Review: Mauritius by Theresa Rebeck, Different Stages
by Michael Meigs
Different Stages' production of Mauritius is a crackerjack film noir, up close, live and in color. Although there are three playing areas cursorily defined by Ann Marie Gordon's set on the City Theatre stage and the director chooses at times to leave two of them inhabited, the impression created by the clash of competing interests is that it's all taking place in one room.
Perhaps in the claustrophobic room of the mind, for these characters are trapped deep within themselves. The imagined escape for each of them lies through Mauritius. Not the tranquil island in the Indian Ocean caressed by sea breezes and sought out by European tourists, but a couple of postage stamps from early in its colonial history so rare as to be worth millions of dollars.
The stamps are the MacGuffin, in Hitchcockian terminology, the coveted object that sparks the action. In themselves they're just a couple of pretty scraps of paper.
History doesn't much matter in Rebeck's urgent plot. Her characters with their insistent dialogue keep you very much in the present. Despite a couple of half promises, we never do hear much about the events that broke up this family and left the younger sister Jackie (Melissa Vogt) to care for her impoverished mother, who has just died. We don't really know what alienated her significantly older sister Mary (Jean Budney), who at sixteen decided never to come back. Jackie is desperate, an impression reinforced by the stacks of unpaid bills that in the course of the action will eventually litter the living room floor. Mary is despicably self-satisfied, taking her revenge by deliberately arriving too late for a deathbed reconciliation. The slim album of postage stamps that moves from hand to hand and back again was put together by their rich grandfather, and it's not clear which sister has a better claim on it.
Matthew Patterson, Melissa Vogt, Jean Budney (photo: Bret Brookshire)
Jackie's effort to determine the value of the stamps and to market them puts her into contact with a couple of shady characters, one an irascible stamp expert named Philip (Craig Kanne) and the other the smooth-talking con man Dennis (Matthew Patterson) hanging out in Philip's shop. Again, the playwright doesn't explain this pair, why they're together at just that moment or ever. Their respective reactions to Jackie, clutching her album of stamps, buffet her with the confusing immediacy of rebounds across the table of a pinball machine.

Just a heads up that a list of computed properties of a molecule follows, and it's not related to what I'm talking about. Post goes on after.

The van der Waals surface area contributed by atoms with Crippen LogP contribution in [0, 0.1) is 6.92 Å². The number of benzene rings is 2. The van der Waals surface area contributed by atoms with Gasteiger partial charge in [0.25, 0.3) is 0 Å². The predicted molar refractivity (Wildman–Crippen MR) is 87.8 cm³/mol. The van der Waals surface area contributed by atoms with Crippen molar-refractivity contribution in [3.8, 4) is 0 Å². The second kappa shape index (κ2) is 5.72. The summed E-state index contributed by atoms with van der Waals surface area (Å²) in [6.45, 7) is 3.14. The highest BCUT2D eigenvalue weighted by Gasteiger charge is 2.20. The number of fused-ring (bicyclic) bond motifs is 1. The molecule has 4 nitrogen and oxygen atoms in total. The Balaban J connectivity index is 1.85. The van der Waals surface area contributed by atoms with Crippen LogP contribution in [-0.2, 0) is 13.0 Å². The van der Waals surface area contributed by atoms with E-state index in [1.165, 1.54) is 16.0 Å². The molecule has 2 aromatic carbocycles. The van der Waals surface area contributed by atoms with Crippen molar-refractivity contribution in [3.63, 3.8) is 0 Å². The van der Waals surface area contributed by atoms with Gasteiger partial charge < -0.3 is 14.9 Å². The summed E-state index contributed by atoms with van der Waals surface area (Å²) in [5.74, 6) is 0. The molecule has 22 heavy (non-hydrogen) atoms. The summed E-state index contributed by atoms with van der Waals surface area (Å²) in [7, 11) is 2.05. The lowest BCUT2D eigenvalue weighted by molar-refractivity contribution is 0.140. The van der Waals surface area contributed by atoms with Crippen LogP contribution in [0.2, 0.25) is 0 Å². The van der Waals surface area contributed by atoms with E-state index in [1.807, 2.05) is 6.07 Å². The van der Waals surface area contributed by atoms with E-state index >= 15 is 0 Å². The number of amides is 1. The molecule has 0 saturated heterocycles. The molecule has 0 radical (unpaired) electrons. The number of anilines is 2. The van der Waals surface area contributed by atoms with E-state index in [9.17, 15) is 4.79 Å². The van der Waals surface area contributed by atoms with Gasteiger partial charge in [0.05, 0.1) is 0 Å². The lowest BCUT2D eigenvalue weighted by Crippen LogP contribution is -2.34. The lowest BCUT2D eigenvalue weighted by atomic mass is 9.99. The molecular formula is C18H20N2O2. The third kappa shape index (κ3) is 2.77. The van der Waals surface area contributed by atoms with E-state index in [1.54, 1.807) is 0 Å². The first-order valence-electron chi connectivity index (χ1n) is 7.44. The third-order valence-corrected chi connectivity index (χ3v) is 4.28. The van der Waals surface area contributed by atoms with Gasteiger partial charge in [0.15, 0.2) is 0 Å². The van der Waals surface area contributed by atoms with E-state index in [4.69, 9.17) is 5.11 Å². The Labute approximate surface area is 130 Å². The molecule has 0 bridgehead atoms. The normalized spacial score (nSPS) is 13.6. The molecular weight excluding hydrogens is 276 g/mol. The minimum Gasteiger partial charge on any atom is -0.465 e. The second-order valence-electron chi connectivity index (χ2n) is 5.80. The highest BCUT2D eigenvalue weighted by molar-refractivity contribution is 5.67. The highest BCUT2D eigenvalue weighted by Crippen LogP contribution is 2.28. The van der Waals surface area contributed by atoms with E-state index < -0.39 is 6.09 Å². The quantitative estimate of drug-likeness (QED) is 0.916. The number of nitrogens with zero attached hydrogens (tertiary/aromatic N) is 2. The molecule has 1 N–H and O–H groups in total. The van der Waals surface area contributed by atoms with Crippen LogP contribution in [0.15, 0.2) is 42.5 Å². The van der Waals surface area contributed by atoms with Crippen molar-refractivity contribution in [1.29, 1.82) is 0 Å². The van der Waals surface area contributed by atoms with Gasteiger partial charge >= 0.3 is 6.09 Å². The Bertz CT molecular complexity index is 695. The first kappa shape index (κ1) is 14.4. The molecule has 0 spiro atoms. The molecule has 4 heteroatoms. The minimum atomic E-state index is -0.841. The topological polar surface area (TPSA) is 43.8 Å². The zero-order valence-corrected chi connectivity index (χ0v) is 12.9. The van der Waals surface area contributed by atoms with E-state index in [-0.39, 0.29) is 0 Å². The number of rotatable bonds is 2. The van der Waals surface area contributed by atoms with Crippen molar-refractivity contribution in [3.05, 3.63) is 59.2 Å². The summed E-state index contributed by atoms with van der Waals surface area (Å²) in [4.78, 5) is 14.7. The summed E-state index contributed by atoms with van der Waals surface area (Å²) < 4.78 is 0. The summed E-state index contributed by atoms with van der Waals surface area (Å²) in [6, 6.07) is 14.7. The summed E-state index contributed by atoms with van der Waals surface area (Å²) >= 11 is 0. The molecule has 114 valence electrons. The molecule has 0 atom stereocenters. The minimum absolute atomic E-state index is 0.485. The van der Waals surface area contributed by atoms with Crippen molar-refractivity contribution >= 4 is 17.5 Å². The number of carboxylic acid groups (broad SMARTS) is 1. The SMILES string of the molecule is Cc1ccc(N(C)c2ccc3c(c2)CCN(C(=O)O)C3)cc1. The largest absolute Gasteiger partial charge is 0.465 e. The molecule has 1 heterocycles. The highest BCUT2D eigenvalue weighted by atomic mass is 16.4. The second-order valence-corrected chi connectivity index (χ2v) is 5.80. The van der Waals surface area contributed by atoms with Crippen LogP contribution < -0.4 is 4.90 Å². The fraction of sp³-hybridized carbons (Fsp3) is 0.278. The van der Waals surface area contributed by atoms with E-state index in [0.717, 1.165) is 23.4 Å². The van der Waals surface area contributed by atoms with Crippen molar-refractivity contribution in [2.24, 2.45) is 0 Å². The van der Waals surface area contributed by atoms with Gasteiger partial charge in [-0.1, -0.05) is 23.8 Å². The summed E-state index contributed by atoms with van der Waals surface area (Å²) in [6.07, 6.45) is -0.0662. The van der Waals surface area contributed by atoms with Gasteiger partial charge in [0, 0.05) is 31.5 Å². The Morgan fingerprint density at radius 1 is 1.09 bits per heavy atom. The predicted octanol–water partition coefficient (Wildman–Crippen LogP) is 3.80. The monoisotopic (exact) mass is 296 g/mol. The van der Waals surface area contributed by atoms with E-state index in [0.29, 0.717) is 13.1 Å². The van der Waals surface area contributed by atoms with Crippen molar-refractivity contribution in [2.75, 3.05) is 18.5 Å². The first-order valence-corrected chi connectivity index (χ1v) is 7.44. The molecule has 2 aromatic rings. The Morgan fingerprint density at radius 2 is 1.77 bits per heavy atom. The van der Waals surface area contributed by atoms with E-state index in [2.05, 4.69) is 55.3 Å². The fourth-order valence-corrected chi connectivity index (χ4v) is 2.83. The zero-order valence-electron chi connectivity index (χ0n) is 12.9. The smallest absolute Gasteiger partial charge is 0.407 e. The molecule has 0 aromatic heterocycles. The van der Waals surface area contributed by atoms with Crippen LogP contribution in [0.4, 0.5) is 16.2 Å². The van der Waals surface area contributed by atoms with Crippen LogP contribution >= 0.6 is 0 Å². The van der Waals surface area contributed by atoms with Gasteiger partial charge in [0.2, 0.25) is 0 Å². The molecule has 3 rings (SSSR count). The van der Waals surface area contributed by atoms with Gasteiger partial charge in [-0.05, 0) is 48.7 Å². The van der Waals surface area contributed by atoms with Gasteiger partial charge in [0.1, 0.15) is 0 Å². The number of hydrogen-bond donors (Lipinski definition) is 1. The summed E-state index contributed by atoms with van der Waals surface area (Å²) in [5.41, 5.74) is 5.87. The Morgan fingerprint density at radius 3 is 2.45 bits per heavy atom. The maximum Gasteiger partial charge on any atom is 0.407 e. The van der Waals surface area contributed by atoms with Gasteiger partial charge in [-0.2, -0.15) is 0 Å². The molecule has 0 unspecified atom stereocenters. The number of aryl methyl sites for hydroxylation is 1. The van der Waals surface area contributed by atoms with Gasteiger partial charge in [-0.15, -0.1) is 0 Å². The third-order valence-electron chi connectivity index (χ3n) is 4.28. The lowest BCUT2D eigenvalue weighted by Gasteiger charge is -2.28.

Barry Pineo, Matthew Patterson (photo: Bret Brookshire)
Desperation and covetise make the negotiation of a sale of those colorful bits of paper a lengthy, thrilling process. Especially once we see the prospective client with Dennis in a coffee shop. Barry Pineo is Sterling the entirely shady 'businessman.' He has an air of barely contained hysterical menace and an unreasoning infatuation for the grail represented by those stamps. Dennis's courting and convincing of Sterling has all the incipient violence of a Spanish bullfight. The deal itself, set up with the precautions and paranoia of a huge drug deal, is a virtuoso piece of acting and staging. Pineo gives us a bad guy who's rigidly contained and visibly mad, and he subtly makes the most of Sterling's articulate presentation to Jackie of his offer. This is a seduction, on both sides, and director D'Arcy allows Vogt and Pineo to take their time with it; the stage fairly thrums with tension during the long minute that Vogt meticulously counts the bills in a bundle of cash and Sterling paces the stage, a hungry tiger scenting prey.
Rebeck's plot is neatly engineered with satisfying surprises and reverses worthy of any classic film noir. If there's a shortcoming, it arises from the necessarily tentative nature of trust between and among these characters. All are living in the present, offering not much place for anchoring. Jackie does eventually elect to trust someone, but we as an audience don't see her make that choice.
We just have to put our own trust in that last impressive moment of prestidigitation.
Craig Kanne, Jean Budney (photo: Bret Brookshire)
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